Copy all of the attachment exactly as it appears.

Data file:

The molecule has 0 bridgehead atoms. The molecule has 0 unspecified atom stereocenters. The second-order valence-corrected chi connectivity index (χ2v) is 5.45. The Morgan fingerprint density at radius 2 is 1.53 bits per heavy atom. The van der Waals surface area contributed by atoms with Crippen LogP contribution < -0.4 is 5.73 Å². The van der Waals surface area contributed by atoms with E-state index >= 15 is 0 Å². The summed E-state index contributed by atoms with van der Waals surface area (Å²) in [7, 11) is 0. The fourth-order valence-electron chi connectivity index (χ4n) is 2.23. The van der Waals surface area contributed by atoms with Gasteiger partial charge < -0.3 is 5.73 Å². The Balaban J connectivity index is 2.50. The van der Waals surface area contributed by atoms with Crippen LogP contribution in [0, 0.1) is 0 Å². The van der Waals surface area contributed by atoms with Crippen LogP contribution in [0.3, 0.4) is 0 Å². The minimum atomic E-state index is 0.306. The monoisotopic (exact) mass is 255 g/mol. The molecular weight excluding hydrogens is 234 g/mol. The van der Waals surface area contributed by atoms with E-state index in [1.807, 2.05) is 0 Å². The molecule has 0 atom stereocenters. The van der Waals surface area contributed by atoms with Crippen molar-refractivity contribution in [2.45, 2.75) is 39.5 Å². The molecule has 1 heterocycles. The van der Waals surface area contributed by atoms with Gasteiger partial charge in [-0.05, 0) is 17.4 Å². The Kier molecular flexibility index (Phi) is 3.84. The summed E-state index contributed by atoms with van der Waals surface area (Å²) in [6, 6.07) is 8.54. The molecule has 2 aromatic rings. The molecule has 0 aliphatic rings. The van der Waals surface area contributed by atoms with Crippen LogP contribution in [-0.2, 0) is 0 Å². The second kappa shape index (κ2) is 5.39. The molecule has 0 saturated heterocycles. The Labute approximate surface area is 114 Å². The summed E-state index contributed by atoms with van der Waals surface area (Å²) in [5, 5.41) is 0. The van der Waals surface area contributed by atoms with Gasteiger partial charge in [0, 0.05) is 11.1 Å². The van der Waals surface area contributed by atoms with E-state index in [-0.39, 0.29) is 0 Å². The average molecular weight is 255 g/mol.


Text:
The molecule has 0 bridgehead atoms. The molecule has 0 unspecified atom stereocenters. The second-order valence-corrected chi connectivity index (χ2v) is 5.45. The Morgan fingerprint density at radius 2 is 1.53 bits per heavy atom. The van der Waals surface area contributed by atoms with Crippen LogP contribution < -0.4 is 5.73 Å². The van der Waals surface area contributed by atoms with E-state index >= 15 is 0 Å². The summed E-state index contributed by atoms with van der Waals surface area (Å²) in [7, 11) is 0. The fourth-order valence-electron chi connectivity index (χ4n) is 2.23. The van der Waals surface area contributed by atoms with Gasteiger partial charge < -0.3 is 5.73 Å². The Balaban J connectivity index is 2.50. The van der Waals surface area contributed by atoms with Crippen LogP contribution in [0, 0.1) is 0 Å². The van der Waals surface area contributed by atoms with Crippen LogP contribution in [0.3, 0.4) is 0 Å². The minimum atomic E-state index is 0.306. The monoisotopic (exact) mass is 255 g/mol. The molecular weight excluding hydrogens is 234 g/mol. The van der Waals surface area contributed by atoms with E-state index in [1.807, 2.05) is 0 Å². The molecule has 0 atom stereocenters. The van der Waals surface area contributed by atoms with Crippen molar-refractivity contribution in [2.45, 2.75) is 39.5 Å². The molecule has 1 heterocycles. The van der Waals surface area contributed by atoms with Gasteiger partial charge in [-0.05, 0) is 17.4 Å². The Kier molecular flexibility index (Phi) is 3.84. The summed E-state index contributed by atoms with van der Waals surface area (Å²) in [6, 6.07) is 8.54. The molecule has 2 aromatic rings. The molecule has 0 aliphatic rings. The van der Waals surface area contributed by atoms with Crippen LogP contribution in [-0.2, 0) is 0 Å². The second kappa shape index (κ2) is 5.39. The molecule has 0 saturated heterocycles. The Labute approximate surface area is 114 Å². The summed E-state index contributed by atoms with van der Waals surface area (Å²) in [5, 5.41) is 0. The van der Waals surface area contributed by atoms with Gasteiger partial charge in [0, 0.05) is 11.1 Å². The van der Waals surface area contributed by atoms with E-state index in [-0.39, 0.29) is 0 Å². The average molecular weight is 255 g/mol.